[SciPy-Dev] scipy.stats: algorithm to for ticket 1493

josef.pktd@gmai... josef.pktd@gmai...
Wed Apr 25 14:49:12 CDT 2012

On Wed, Apr 25, 2012 at 3:21 PM, nicky van foreest <vanforeest@gmail.com> wrote:
>>>>>> The difficult cases will be where cdf also doesn't exist and we need
>>>>>> to get it through integrate.quad, but I don't remember which
>>>>>> distribution is a good case.
>>> This case is harder indeed. (I assume you mean by 'not exist' that
>>> there is no closed form expression for the cdf, like the normal
>>> distribution). Computing the ppf would involve calling quad a lot of
>>> times. This is wasteful especially since the computation of cdf(b)
>>> includes the computation of cdf(a) for a < b, supposing that quad runs
>>> from -np.inf to b. We could repair this by computing cdf(b) = cdf(a) +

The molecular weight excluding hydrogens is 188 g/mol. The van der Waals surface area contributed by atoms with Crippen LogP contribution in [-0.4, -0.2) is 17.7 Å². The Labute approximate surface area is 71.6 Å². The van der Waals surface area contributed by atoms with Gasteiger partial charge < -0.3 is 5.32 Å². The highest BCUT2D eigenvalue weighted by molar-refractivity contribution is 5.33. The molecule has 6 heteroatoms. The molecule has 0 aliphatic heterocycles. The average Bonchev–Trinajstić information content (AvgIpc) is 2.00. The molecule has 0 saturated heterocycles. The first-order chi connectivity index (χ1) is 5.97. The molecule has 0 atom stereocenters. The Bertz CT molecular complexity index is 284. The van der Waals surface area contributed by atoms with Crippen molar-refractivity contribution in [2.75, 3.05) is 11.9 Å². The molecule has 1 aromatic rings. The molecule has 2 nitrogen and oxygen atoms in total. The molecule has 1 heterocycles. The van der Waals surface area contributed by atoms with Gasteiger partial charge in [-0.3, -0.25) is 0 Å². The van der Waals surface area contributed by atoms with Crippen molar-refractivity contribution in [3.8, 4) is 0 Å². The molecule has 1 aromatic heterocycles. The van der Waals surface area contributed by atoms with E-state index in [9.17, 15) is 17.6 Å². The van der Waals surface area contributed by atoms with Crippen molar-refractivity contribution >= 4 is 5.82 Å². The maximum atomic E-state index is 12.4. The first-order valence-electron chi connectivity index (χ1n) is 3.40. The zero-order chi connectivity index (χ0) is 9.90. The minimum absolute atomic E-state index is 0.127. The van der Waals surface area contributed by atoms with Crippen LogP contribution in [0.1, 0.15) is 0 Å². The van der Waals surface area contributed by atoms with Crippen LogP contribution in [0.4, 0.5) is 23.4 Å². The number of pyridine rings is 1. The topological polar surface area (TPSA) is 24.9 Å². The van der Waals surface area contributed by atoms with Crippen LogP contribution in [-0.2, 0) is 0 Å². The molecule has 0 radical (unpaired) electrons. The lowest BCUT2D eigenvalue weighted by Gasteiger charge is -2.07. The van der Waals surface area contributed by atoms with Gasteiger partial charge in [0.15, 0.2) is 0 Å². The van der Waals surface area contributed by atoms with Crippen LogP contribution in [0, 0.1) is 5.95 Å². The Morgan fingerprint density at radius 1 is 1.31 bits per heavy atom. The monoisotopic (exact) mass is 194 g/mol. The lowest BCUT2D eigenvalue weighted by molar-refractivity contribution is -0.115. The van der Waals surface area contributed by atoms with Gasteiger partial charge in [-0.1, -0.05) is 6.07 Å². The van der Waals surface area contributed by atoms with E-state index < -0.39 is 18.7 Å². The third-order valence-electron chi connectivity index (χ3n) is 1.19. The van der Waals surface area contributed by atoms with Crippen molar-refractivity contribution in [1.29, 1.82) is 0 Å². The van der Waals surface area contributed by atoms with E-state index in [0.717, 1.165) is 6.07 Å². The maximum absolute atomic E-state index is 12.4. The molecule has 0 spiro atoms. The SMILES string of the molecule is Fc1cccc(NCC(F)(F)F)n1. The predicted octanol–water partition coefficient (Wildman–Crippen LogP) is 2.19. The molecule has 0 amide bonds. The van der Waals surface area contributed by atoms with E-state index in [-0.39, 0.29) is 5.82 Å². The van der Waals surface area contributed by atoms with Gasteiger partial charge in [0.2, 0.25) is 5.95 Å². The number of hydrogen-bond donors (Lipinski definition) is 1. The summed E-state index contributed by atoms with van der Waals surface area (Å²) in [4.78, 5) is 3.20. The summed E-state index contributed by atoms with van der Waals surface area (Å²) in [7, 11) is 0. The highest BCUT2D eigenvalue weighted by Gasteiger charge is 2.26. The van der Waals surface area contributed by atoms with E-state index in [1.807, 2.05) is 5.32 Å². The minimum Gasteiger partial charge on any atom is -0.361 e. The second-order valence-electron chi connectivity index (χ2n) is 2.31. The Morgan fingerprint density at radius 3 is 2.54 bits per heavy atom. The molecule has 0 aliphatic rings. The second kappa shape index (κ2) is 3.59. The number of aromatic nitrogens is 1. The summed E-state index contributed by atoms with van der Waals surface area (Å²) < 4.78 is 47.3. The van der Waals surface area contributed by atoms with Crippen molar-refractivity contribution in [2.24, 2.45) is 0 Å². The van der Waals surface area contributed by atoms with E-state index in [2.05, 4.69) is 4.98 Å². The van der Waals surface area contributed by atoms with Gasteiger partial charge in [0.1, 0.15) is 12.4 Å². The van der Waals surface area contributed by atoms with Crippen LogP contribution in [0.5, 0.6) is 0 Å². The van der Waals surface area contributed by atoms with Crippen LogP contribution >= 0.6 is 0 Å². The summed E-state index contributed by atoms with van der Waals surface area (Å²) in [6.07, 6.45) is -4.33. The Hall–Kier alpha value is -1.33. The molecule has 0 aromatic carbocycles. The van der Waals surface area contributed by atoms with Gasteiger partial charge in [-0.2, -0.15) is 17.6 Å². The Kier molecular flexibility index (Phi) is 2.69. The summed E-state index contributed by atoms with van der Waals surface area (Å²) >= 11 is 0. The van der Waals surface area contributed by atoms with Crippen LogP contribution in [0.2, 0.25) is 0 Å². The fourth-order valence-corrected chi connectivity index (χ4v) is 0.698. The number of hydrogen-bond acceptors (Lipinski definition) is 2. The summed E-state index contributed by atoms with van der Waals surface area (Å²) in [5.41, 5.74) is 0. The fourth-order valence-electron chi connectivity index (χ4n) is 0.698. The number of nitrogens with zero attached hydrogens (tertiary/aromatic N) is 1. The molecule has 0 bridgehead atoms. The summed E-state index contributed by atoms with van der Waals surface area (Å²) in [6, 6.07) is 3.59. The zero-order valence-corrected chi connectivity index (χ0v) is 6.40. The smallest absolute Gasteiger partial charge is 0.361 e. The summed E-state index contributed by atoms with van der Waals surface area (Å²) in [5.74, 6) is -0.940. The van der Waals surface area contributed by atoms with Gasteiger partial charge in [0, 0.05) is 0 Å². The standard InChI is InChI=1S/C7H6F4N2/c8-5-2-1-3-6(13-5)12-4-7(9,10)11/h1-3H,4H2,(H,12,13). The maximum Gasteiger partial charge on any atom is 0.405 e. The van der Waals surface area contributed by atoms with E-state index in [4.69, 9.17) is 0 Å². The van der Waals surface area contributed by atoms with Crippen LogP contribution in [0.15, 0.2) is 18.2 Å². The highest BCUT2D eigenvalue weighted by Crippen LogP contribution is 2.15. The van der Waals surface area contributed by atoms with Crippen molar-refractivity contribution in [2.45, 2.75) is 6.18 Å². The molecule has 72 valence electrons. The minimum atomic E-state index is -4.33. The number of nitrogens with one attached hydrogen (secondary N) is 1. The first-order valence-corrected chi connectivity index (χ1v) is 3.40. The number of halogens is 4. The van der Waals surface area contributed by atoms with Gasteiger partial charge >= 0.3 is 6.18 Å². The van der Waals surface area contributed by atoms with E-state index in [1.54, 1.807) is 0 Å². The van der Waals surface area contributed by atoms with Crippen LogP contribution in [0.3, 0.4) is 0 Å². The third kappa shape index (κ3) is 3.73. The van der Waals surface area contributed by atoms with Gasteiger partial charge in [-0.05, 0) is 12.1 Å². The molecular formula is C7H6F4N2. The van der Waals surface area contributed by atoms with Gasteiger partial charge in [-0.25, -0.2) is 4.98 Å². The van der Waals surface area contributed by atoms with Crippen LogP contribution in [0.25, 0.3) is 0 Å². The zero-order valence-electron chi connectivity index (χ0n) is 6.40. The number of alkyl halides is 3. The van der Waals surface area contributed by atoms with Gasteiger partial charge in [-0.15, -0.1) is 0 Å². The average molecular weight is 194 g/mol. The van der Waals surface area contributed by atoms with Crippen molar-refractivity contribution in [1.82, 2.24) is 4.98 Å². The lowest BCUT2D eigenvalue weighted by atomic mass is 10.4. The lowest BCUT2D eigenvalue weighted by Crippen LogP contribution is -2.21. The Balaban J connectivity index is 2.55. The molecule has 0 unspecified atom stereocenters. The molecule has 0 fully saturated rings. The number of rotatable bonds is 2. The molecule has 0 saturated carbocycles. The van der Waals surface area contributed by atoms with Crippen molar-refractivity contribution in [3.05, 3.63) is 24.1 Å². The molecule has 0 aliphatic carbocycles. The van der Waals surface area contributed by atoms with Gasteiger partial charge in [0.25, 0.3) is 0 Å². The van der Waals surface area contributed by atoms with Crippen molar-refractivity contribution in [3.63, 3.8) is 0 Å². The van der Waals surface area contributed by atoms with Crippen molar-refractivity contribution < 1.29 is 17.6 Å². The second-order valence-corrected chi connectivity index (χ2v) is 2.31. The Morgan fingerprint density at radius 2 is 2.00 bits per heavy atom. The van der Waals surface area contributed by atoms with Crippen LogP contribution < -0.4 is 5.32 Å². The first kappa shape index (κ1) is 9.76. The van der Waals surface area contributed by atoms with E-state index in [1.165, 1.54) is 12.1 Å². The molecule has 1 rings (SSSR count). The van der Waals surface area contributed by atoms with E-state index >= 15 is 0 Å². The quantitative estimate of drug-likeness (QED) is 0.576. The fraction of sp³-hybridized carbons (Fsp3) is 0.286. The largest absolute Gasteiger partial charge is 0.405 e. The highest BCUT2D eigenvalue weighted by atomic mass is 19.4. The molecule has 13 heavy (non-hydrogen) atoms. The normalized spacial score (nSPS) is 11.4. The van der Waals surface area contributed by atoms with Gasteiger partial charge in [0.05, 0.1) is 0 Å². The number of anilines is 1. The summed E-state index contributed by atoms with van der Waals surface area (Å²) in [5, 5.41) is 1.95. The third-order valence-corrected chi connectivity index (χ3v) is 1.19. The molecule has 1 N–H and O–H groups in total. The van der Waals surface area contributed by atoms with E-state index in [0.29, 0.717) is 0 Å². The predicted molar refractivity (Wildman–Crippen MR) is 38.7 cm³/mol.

>>> quad(f, a, b), assuming that cdf(a) has been computed already.
>>> (perhaps I am not clear enough here. If so, let me know.)
>> not exists = not defined as _cdf method  could also be scipy.special
>> if there are no closed form expressions
> I see, sure.
>>>>> I just think that we are not able to reach the q=0, q=1 boundaries,
>>>>> since for some distributions we will run into other numerical
>>>>> problems. And I'm curious how far we can get with this.
>>> I completely missed to include a test on the obvious cases q >= 1. -
>>> np.finfo(float).eps and q <= np.finfo(float).eps. It is now in the
>>> attached file.
>>>>> findppf(stats.expon, 1e-30)
>> -6.3593574850511882e-13
> This result shows actually that xa and xb are necessary to include in
> the specification of the distribution. The exponential distribution is
> (usually) defined only on [0, \infty) not on the negative numbers. The
> result above is negative though. This is of course a simple
> consequence of calling brentq. From a user's perspective, though, I
> would become very suspicious about this negative result.

good argument to clean up xa, xb

>> The right answer should be dist.b for q=numerically 1, lower support